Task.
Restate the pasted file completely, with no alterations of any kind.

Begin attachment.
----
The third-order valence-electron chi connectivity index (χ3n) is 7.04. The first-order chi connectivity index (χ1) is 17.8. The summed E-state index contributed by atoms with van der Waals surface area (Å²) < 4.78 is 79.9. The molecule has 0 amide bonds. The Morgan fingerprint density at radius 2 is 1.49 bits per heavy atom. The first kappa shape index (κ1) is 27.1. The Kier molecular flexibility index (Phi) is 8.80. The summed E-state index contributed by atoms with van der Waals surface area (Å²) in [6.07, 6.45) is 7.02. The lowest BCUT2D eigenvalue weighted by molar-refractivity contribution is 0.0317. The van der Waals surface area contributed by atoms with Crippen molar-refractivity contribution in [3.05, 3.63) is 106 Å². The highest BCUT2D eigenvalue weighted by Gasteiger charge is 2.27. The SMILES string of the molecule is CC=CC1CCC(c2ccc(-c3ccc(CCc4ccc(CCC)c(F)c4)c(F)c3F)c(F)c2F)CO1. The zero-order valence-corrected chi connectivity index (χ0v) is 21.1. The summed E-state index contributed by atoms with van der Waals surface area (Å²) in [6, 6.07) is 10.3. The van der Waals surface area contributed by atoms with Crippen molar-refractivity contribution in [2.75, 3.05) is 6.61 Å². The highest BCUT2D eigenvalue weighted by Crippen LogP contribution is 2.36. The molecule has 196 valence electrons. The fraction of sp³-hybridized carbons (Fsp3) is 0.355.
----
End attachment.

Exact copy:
The third-order valence-electron chi connectivity index (χ3n) is 7.04. The first-order chi connectivity index (χ1) is 17.8. The summed E-state index contributed by atoms with van der Waals surface area (Å²) < 4.78 is 79.9. The molecule has 0 amide bonds. The Morgan fingerprint density at radius 2 is 1.49 bits per heavy atom. The first kappa shape index (κ1) is 27.1. The Kier molecular flexibility index (Phi) is 8.80. The summed E-state index contributed by atoms with van der Waals surface area (Å²) in [6.07, 6.45) is 7.02. The lowest BCUT2D eigenvalue weighted by molar-refractivity contribution is 0.0317. The van der Waals surface area contributed by atoms with Crippen molar-refractivity contribution in [3.05, 3.63) is 106 Å². The highest BCUT2D eigenvalue weighted by Gasteiger charge is 2.27. The SMILES string of the molecule is CC=CC1CCC(c2ccc(-c3ccc(CCc4ccc(CCC)c(F)c4)c(F)c3F)c(F)c2F)CO1. The zero-order valence-corrected chi connectivity index (χ0v) is 21.1. The summed E-state index contributed by atoms with van der Waals surface area (Å²) in [6, 6.07) is 10.3. The van der Waals surface area contributed by atoms with Crippen molar-refractivity contribution in [2.75, 3.05) is 6.61 Å². The highest BCUT2D eigenvalue weighted by Crippen LogP contribution is 2.36. The molecule has 196 valence electrons. The fraction of sp³-hybridized carbons (Fsp3) is 0.355.